We have two quite unique posts, emanating from Dusted Off’s post mentioned here above – Bollywood Food Club’s Johnnie Walker in Bollywood   and Apni East India Company’s Bolly Chandeliers. The former presents Johnnie Walker bottle and the latter one presents Chandeliers in our Hindi Films.

We have some excellent posts on Mohammad Rafi this month.

Vijay Bavdekar, Nagpur has painstakingly recalled Rafi’s Ever Remembered Songs Composed By Less Remembered Music Directors.

Ashok Dave, in his review (in Gujarati) of Baiju Bawra (1952) presents raagmala, in which  Mohammad Rafi is in his elements, which has following classical music pieces:

(1) Raag Lalit: Piyu Piyu Re Karat Hai Papiha, Ab Kaho Kaise Raakhun Jiya….

(2) Raag Gaud Malhar: RoomZoom Badariya Barase, Un bin Mora Jiya Tarase

(3) Raag Puriya Dhanashri:  Ajab Tori Prabhu Aan Baan Dekhi, Baag Men Ban Me Neelgagan Men, Dekhat Hun Teri Shan.

(4) Raag Bageshri: Hay Ri Ai Kaise Main Ghar Aaun Mitwa, Tumre Jiyara Baat Chalat Mose Roke Daro Thagawa

Rajiv Nair presents Relationship between Mohammed Rafi saab and Mahendra Kapoor. The post has refrences to – Mahendra Kapoor’s award – winning song @ the Metro Murphy All-India singing competition (1957): Ilaihi koi tamanna nahin,  “composed by Rafi saab for the competition” and  the song Mohammad Rafi called up to share with Mahendra Kapoor :“Tum Jo Mil Gaye Ho (Hanste Zakhm, 1973) by composer Madan Mohan. Dad cried and so did Rafi saab, such was the melody and the mood.”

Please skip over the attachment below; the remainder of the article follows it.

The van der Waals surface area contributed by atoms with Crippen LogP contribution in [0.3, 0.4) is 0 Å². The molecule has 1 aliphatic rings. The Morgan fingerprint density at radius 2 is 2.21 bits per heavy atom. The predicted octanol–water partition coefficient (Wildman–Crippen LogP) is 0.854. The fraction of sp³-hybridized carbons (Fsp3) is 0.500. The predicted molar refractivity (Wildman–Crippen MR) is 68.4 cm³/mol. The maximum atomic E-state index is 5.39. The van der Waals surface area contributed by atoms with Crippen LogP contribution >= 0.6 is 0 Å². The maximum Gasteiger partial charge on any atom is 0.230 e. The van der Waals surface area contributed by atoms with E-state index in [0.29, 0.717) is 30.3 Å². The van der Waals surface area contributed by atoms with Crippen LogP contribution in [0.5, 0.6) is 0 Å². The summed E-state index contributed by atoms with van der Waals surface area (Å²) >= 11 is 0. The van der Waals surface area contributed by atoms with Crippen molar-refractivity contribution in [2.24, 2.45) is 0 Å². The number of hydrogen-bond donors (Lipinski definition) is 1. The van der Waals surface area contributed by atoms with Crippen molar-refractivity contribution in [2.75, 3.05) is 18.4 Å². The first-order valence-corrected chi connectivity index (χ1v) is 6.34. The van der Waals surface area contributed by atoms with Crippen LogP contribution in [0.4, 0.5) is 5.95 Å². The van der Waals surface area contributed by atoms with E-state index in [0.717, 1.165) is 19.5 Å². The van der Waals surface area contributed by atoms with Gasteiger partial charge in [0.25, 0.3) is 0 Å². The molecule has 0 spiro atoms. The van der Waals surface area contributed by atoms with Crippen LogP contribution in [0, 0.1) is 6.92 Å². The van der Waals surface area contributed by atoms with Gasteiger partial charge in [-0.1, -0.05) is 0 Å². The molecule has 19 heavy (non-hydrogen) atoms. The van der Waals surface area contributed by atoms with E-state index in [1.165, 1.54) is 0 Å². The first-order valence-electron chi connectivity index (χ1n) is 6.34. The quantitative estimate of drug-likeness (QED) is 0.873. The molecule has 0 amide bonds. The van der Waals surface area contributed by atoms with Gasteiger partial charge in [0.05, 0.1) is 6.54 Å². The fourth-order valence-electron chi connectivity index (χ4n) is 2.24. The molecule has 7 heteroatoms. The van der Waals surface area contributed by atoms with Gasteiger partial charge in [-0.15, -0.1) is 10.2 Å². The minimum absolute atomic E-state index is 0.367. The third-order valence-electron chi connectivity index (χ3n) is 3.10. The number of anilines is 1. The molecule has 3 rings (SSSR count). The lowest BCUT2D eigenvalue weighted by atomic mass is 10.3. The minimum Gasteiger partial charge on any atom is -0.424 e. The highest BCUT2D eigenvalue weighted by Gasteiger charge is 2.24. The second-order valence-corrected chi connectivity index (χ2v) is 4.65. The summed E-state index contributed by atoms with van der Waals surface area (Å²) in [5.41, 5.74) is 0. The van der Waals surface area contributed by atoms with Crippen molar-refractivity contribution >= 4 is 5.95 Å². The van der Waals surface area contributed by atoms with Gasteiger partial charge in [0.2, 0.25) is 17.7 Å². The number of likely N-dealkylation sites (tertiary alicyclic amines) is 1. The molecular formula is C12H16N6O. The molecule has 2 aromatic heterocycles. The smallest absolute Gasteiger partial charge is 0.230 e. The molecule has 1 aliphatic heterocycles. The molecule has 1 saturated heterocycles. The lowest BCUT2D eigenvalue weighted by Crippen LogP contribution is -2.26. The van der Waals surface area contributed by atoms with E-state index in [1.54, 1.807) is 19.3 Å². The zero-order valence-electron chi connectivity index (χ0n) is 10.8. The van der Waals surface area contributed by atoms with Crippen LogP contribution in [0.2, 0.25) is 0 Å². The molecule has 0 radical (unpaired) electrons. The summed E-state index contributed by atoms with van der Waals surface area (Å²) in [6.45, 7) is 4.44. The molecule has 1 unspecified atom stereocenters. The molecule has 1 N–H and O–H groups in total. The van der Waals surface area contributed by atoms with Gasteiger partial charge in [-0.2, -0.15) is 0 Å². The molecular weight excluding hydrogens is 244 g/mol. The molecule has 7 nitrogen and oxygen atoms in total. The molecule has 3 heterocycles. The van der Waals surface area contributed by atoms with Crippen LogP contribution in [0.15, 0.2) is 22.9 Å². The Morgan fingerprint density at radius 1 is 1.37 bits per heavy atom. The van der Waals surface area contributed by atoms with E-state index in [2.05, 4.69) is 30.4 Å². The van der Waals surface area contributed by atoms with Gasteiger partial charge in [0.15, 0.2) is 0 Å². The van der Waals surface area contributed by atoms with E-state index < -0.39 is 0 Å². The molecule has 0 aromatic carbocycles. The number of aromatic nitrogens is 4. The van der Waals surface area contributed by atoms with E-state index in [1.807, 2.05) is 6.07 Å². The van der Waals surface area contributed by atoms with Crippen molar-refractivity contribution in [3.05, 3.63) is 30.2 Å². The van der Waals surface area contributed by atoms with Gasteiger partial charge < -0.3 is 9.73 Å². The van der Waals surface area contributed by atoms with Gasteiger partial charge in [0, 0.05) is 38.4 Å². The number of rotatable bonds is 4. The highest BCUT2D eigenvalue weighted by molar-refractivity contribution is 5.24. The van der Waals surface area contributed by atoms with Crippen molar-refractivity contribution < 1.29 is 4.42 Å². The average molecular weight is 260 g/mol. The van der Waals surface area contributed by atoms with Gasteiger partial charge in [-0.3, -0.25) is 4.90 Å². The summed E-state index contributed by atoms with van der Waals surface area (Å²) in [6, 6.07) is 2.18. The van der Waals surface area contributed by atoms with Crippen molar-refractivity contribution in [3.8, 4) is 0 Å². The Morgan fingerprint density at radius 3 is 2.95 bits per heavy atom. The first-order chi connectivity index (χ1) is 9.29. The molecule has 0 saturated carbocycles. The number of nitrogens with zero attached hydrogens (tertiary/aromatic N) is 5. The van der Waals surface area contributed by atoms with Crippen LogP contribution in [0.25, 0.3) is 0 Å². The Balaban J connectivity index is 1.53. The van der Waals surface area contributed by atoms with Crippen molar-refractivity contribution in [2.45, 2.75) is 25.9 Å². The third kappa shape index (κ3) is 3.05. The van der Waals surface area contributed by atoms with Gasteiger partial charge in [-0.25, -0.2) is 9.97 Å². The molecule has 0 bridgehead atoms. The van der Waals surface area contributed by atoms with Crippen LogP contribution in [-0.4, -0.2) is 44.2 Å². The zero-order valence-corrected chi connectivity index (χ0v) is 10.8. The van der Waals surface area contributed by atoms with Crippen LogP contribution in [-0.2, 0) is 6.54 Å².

I am quite sure listening to each of the songs that present edition of this Blog Carnival is as much sheer joy, as it was to me in listening and compiling here!

Did I miss any major blog post or an article here? Do let me know, so as to widen the reach of this Blog Carnival.

Carnival of Blogs on Golden Era of Hindi Film Music – June 2013

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Welcome to June 2013 edition of Carnival of Blogs on Golden Era of Hindi Film Music.

We open current month’s Carnival by the articles on the songs rendered by Mohammad Rafi –

Vijay Bavdekar has presented Rafi ki Bhakti ras dhara (in Hindi)